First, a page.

Kiwi Mortgages


How Does Equity Work When Buying a Second Home?

Purchasing investment property based on equity

Kiwis love to invest in properties and using equity in your existing properties portfolio to buy another property for investment is very popular.

Now what is equity? How do you calculate your equity?

Many people get caught out on this. Equity in your existing properties is not the difference between how much your property is worth and how much you owe to the bank. It actually is how much the bank will lend to you against your property depending upon the use of the property (whether owner-occupied or rental) and how much you owe to the lender against that property. As an example, if your property value is $1 million and you currently owe the bank $500,000, then the equity calculation will be as follows:

1- if it is owner-occupied property, the bank may lend you up to 80% against this property and you already owe the bank 500,000 which means you have an equity of $300,000.

2- if the existing property is a rental property, as per current regulations the bank may lend you up to 65% of the value of the property which comes to $650,000 and you have equity off $150,000 on this basis.

Please note the above calculation is just to clarify the concept of equity and availability of equity is not the only assessment criteria for the banks, which requires further assessment including serviceability analysis.

As per current rules, the deposit or equity requirement for rental properties is 35% if it is an old existing property and it can be even 10% deposit if it is a “newly built property”. It may differ with different lenders slightly but broadly speaking, the definition of “newly built property” is that you purchase it direct from the developer and the Council Code of Compliance should not be any more than 3-6 months old.

Now that you know how to calculate equity in home? Let us have a look at how to use it in an actual purchase transaction. As an example, if you have equity of say $210,000 in your existing property and you want to buy an existing house as your rental property, which requires a 35% deposit or equity:

1- If you are purchasing the rental property for up to $600,000, the maximum deposit you require is $210,000 at 35% of the purchase price. Since you already have equity available in your existing property up to $210k, you do not require to contribute any cash deposit and the bank may lend you the full purchase price of $600,000 in this case (subject to other lending criteria). Needless to say here that you are free to make cash deposits if available, which will reduce your lending amount and also the interest cost.

2- If however, you are purchasing the rental property for more than $600,000, let’s say $800,000, then you require a total deposit of $280k, out of which you can use your available equity of $210k but will require to contribute another minimum $70k as a cash deposit.

Refinancing-MortgagePlease note that it is common practice with banks to what they call “cross-collateralize” your properties mortgaged to them. This effectively means that the whole debt that you took for two or more properties will be secured by all the properties which you offered to the bank as security. If and when you sell one property out of properties, the bank may insist upon you having to deposit the full net sale proceeds towards permanent debt reduction. In many cases, upon subjective assessment, the bank may allow you to retain some funds, subject to the bank’s approval.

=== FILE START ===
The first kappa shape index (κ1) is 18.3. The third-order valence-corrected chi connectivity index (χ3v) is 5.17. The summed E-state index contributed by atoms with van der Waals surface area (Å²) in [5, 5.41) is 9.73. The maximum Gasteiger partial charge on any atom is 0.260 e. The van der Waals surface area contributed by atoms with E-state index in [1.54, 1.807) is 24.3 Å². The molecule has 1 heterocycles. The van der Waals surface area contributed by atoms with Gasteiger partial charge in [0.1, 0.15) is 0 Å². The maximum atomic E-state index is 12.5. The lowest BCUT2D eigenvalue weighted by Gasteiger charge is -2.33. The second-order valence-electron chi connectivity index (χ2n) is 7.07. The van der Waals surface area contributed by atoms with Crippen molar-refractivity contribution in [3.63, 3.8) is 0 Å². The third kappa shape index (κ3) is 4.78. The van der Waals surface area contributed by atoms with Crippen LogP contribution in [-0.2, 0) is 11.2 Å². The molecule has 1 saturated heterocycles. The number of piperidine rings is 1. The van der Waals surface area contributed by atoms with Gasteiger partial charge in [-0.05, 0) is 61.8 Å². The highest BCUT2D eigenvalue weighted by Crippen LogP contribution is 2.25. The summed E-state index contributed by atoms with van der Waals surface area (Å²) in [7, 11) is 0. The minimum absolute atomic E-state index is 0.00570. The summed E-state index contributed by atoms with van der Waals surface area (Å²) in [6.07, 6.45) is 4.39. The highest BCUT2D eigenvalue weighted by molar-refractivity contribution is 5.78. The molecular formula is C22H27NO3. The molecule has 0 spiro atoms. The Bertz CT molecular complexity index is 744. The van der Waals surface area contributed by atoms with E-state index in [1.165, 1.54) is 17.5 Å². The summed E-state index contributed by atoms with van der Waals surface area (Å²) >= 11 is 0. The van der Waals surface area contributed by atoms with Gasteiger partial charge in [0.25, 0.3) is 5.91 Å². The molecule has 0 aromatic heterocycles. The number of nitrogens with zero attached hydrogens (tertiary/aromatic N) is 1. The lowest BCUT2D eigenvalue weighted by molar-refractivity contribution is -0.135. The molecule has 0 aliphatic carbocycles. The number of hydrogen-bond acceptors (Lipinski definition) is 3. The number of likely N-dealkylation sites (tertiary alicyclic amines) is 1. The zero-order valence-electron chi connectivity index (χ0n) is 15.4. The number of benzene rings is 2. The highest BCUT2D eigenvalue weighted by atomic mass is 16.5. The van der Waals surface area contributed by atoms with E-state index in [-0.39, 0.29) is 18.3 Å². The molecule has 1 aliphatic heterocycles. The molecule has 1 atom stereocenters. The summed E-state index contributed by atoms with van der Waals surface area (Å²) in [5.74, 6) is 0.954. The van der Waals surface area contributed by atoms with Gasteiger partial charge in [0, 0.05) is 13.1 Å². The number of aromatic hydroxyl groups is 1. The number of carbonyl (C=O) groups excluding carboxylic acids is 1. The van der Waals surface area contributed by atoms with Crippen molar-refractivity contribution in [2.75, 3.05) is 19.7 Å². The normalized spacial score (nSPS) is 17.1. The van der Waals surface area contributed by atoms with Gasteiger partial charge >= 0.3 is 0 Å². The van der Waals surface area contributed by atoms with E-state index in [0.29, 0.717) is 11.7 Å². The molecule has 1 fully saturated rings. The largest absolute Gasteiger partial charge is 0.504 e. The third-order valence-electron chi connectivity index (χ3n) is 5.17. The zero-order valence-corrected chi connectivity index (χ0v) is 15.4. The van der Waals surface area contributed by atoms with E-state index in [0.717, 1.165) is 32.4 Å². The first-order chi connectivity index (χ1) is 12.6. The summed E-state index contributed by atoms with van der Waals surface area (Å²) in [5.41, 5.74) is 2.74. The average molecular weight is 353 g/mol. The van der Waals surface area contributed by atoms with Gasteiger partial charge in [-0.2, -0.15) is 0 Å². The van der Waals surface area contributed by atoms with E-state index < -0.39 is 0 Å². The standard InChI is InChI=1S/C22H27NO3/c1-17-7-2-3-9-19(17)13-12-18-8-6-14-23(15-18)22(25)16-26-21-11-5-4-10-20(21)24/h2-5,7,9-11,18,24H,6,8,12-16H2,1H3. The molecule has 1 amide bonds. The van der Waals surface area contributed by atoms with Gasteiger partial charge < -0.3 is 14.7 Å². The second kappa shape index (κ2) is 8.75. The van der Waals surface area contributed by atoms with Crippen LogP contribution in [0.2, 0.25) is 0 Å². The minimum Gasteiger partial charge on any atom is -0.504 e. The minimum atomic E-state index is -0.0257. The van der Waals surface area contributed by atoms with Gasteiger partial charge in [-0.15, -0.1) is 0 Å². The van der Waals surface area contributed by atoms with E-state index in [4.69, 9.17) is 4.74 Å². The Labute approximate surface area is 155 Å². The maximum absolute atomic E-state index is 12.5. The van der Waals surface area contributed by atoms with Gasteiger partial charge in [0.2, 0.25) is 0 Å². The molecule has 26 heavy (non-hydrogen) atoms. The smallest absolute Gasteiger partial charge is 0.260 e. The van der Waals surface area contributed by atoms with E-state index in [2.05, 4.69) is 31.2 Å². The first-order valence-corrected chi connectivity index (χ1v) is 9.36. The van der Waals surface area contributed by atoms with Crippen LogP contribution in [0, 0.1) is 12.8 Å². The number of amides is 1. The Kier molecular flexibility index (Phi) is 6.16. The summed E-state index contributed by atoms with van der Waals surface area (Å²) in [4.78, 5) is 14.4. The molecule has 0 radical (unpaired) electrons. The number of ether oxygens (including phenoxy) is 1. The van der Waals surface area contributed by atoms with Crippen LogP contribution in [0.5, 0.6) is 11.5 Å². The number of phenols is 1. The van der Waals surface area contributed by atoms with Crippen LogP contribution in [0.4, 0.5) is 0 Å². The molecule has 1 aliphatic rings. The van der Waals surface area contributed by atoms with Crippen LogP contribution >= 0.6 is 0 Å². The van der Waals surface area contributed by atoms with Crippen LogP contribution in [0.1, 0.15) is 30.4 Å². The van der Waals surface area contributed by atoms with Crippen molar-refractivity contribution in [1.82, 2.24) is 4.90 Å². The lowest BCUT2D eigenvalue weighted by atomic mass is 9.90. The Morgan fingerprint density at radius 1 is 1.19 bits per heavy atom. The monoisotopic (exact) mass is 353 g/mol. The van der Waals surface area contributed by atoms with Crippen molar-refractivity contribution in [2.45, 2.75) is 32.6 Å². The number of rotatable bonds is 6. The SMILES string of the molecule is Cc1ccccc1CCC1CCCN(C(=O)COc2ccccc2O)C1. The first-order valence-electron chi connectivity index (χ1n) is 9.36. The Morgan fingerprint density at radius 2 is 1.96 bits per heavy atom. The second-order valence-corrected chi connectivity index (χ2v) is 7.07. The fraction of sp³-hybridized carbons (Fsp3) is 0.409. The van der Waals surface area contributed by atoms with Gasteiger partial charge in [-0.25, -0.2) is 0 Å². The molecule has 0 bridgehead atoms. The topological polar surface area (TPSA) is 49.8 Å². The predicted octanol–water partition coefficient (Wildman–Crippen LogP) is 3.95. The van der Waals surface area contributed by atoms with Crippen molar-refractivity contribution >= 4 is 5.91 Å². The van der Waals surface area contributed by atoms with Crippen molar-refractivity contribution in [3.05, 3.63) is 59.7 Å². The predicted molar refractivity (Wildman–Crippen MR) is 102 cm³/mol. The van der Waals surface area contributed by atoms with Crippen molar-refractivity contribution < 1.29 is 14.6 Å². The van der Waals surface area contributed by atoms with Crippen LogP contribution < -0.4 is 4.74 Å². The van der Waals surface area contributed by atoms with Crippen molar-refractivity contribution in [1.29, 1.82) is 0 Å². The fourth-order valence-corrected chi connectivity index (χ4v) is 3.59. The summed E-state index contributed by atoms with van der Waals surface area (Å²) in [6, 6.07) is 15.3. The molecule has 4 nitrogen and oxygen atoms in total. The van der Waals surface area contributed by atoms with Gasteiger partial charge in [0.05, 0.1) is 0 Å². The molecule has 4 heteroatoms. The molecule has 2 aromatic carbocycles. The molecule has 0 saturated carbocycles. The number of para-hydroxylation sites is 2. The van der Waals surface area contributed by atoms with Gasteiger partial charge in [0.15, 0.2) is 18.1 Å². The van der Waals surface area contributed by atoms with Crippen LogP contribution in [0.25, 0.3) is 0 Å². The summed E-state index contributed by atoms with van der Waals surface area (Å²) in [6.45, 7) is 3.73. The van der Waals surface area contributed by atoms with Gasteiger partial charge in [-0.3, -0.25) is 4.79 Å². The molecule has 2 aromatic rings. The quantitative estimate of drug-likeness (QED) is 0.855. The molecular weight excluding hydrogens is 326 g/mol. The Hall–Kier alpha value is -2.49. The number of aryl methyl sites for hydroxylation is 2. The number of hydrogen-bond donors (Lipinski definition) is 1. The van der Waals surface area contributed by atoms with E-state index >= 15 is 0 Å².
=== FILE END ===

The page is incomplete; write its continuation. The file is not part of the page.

You may sometimes want to Refinance your rental property to another bank to achieve your objectives. In some cases, where you find that there has been equity erosion in your rental property due to adverse market conditions and the available equity is not meeting the minimum thresholds as mentioned above, please talk to your Mortgage Advisor as there could potentially be some options available such as “dollar to dollar refinance”, noting that it is very subjective on a case-by-case basis and requires assessment by a professional mortgage adviser and/or banker.

Other important things to remember when you are using your equity for buying investment property:

1- Legislation around the taxation of your rental income as there may be certain exemptions or deductions available – we encourage you to speak to your Accountant for a detailed discussion on this.

2- We encourage you to have a detailed discussion around the structure of your property’s portfolio with your Accountant, who may among other things suggest to you a different ownership structure, such as trusts or look through company etc.

3- Legislation around your obligations on the property health & safety standards and also your other obligations towards the tenants.

4- There may be additional costs such as legal cost at the time of purchase, registered valuation costs, etc.

5- The house insurance may be different from your owner-occupied house insurance as it may have additional cover available for damage to property or loss of rent etc. Please have detailed discussion around all additional aspects on rental property insurance with your insurer.

Purchasing an Investment Property using your existing equity can be a complex transaction, which requires an in-depth analysis of your objectives, available equity, income & cash flow before and after purchase, explore options to maximize your tax efficiencies among many other things.

We strongly recommend you take advice from your lawyer, accountant and your Auckland Mortgage Broker. Call us at 0508 33 22 11 (Toll-Free) 021 030 8135 or email at ( to
get support from one of our experienced advisors – free of charge.